Through his career, Samuel Fuller carved a dark corner in Hollywood, writing and directing pictures that used America’s shadowy underbelly as a backdrop for sexy, romantic capers, fronted by characters with mixed-up morals. Some of his films may be deemed a little rough around the edges, too eager to shock and awe the audience into an easy state of knee-jerk praise – but there was always an exciting energy to them, one that’s undimmed by time. 1953’s Pickup on South Street is one such movie, where Fuller’s best-received tendencies are mixed potently with his most controversial.
The plot is something Hitchcock would’ve killed for: Candy (Jean Peters) gets pickpocketed on the New York subway by Skip McCoy (Richard Widmark), although both are unknowing of the wallet’s true contents: a strip of film containing an equation that could turn the tide in the cold war in favour of the Russians. But don’t expect you’ve sussed Pickup On South Street already: its story slinks along like its suspect characters, with Skip drinking it all in at the centre. Widmark’s charm as this weasel-human hybrid belies the life of a character who lives on the docks in a shack, a man of biting intellect who chooses to live on the fringes of society in order to steal from it now and again. But also vying for number one place as the picture’s most interesting character is Candy, a femme fatale-type who Peters fills with a nervous energy; she’s someone who desperately wants to be loved, and she believes Skip can fill this particular void. There lies the movie’s problem; its lean structure means that it chugs along its narrow rails at breakneck speed, dispensing one excellent scene for an even better one (fuelled by dialogue at its most quotably snappy), but at the expense of building a sturdy foundation. Within its brief running time, there’s little time to develop, or even rationalise their relationship beyond ‘love at first sight’ – and at that, a love which borders on perverse compulsion. It’s also an unforgivably violent and abusive relationship, which is difficult to label as either dated, or psychologically ahead of its time. Such is Fuller’s film; it keeps us guessing and engaged, even when there’s a part somewhere in us that strongly disavows what we’re seeing.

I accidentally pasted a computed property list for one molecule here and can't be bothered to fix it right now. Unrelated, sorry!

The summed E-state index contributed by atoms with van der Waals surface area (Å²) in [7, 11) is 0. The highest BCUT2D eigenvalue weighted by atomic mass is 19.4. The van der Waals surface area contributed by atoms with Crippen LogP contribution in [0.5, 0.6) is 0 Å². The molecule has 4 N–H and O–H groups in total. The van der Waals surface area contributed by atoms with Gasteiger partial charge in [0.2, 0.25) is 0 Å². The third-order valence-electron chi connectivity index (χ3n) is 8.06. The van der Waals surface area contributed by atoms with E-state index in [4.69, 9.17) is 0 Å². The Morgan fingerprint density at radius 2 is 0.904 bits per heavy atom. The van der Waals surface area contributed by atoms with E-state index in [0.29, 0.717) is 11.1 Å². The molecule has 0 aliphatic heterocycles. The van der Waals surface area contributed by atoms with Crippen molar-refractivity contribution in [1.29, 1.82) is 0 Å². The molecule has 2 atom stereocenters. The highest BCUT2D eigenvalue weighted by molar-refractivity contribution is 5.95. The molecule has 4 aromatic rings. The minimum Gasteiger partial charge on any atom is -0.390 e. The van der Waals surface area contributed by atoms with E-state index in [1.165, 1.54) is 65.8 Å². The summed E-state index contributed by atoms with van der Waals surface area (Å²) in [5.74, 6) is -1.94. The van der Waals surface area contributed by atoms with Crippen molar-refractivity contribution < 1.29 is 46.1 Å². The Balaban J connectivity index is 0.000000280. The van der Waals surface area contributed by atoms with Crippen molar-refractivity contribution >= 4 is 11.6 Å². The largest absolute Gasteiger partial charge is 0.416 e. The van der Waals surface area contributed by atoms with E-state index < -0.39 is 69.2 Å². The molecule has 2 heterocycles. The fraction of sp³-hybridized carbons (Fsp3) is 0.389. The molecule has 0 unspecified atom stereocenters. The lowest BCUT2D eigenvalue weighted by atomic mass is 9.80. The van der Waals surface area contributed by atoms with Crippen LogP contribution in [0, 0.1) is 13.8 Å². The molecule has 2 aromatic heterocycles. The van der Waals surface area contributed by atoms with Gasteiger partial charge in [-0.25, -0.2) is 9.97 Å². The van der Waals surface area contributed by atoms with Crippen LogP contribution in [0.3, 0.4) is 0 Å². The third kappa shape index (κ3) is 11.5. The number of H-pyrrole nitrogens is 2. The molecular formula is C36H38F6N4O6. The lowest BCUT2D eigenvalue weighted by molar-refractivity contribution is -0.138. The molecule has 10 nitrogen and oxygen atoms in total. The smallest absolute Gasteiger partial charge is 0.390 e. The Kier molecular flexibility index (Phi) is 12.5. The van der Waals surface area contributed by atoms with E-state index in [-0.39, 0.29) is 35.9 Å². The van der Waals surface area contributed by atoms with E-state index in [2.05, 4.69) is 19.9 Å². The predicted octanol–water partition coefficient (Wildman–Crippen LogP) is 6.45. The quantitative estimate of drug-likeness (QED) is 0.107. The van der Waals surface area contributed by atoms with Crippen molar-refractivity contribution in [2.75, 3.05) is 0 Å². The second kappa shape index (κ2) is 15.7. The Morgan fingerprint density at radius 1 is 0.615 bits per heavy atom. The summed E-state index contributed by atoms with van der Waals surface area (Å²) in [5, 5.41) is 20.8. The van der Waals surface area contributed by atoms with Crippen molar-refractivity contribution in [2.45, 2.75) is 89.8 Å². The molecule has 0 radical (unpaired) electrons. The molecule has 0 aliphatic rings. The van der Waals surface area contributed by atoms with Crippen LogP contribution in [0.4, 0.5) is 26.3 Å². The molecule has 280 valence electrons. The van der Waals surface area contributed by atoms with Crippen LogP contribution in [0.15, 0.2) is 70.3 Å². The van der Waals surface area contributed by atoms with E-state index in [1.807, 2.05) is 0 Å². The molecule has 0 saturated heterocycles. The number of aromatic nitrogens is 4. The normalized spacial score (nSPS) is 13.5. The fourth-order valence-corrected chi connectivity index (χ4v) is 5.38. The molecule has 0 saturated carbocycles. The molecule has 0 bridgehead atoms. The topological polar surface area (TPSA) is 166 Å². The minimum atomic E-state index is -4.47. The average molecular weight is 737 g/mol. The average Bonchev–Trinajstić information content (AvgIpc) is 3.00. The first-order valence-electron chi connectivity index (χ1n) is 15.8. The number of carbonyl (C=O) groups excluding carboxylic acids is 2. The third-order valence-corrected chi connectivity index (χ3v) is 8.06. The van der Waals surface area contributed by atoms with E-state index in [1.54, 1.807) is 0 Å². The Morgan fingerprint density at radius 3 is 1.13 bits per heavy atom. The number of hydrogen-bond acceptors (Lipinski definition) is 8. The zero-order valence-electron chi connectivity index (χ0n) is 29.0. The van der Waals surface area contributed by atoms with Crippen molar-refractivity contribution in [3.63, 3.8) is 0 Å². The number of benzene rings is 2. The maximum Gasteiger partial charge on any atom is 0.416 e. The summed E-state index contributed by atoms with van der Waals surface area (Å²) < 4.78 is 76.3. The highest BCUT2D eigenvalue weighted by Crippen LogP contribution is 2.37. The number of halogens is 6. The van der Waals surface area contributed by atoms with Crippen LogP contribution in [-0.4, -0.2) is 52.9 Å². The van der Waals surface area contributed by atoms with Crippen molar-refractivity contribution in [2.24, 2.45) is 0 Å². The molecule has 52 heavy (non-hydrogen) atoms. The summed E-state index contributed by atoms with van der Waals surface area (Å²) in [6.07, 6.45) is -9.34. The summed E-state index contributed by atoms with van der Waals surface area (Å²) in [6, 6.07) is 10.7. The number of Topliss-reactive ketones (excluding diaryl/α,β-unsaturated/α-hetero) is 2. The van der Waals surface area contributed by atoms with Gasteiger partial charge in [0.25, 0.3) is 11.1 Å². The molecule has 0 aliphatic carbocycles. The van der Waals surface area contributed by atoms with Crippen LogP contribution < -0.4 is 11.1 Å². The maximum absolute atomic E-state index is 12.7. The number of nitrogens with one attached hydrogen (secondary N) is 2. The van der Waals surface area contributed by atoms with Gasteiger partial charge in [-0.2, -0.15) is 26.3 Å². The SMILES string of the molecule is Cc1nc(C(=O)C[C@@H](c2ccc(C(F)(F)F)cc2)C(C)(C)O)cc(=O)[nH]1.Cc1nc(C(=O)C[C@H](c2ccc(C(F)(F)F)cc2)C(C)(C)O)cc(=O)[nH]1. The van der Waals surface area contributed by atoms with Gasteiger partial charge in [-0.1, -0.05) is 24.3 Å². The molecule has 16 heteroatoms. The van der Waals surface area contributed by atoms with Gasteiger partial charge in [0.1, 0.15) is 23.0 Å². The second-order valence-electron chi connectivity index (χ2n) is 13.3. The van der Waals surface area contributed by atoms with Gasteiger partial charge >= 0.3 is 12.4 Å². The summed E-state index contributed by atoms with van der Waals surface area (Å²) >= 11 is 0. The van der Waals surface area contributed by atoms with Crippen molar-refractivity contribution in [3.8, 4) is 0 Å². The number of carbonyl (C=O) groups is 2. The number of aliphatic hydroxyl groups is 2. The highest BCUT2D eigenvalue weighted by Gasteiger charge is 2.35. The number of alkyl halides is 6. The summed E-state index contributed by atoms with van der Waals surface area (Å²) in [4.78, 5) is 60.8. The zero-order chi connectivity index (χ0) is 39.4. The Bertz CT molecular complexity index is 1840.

But besides Fuller’s own brace-yourselves screenplay and noir-inspired direction, the most interesting thing Pickup on South Street has to offer – in its minimal story with minimal players – is the huge consequences of its MacGuffin, the filmstrip with Soviet-friendly contents. It’s easy to infer that the director was staunchly against Communism (in one line, a character states simply that her only problem with the Reds is that she ‘doesn’t like them’). It’s a brazenly simple perspective on the tension at the time, and would be almost enough to drag the movie down at times, were it not for a sneaking suspicion that a type of deeply layered satire is at work. Such is the craft of the film’s tone, and such is the talent of the cast doing some of their best work, that this sexy, smart, and slippery picture becomes so enjoyable because of its refusal to stick to a single, straight line of questioning. Does it ask any in the first place?
Pickup on South Street is available now from Eureka’s Masters of Cinema series.